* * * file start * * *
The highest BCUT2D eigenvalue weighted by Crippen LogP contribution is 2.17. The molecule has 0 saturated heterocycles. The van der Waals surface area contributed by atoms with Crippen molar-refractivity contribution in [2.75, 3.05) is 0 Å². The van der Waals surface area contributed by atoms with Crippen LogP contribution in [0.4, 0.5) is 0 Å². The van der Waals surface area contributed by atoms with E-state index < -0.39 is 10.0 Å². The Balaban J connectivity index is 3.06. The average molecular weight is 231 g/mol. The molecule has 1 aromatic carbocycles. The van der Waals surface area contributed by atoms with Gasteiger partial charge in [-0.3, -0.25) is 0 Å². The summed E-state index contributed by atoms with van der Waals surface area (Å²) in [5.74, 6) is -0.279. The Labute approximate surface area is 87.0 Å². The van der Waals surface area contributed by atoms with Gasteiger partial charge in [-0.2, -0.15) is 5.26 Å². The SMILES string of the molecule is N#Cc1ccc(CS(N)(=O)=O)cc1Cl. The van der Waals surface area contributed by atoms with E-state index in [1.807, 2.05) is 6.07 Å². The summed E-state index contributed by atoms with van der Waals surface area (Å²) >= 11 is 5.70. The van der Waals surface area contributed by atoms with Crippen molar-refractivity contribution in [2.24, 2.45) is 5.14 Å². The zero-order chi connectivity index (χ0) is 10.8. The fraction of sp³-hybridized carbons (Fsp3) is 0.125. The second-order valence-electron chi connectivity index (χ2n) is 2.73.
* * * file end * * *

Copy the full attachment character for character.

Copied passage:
The highest BCUT2D eigenvalue weighted by Crippen LogP contribution is 2.17. The molecule has 0 saturated heterocycles. The van der Waals surface area contributed by atoms with Crippen molar-refractivity contribution in [2.75, 3.05) is 0 Å². The van der Waals surface area contributed by atoms with Crippen LogP contribution in [0.4, 0.5) is 0 Å². The van der Waals surface area contributed by atoms with E-state index < -0.39 is 10.0 Å². The Balaban J connectivity index is 3.06. The average molecular weight is 231 g/mol. The molecule has 1 aromatic carbocycles. The van der Waals surface area contributed by atoms with Gasteiger partial charge in [-0.3, -0.25) is 0 Å². The summed E-state index contributed by atoms with van der Waals surface area (Å²) in [5.74, 6) is -0.279. The Labute approximate surface area is 87.0 Å². The van der Waals surface area contributed by atoms with Gasteiger partial charge in [-0.2, -0.15) is 5.26 Å². The SMILES string of the molecule is N#Cc1ccc(CS(N)(=O)=O)cc1Cl. The van der Waals surface area contributed by atoms with E-state index in [1.807, 2.05) is 6.07 Å². The summed E-state index contributed by atoms with van der Waals surface area (Å²) >= 11 is 5.70. The van der Waals surface area contributed by atoms with Crippen molar-refractivity contribution in [2.24, 2.45) is 5.14 Å². The zero-order chi connectivity index (χ0) is 10.8. The fraction of sp³-hybridized carbons (Fsp3) is 0.125. The second-order valence-electron chi connectivity index (χ2n) is 2.73.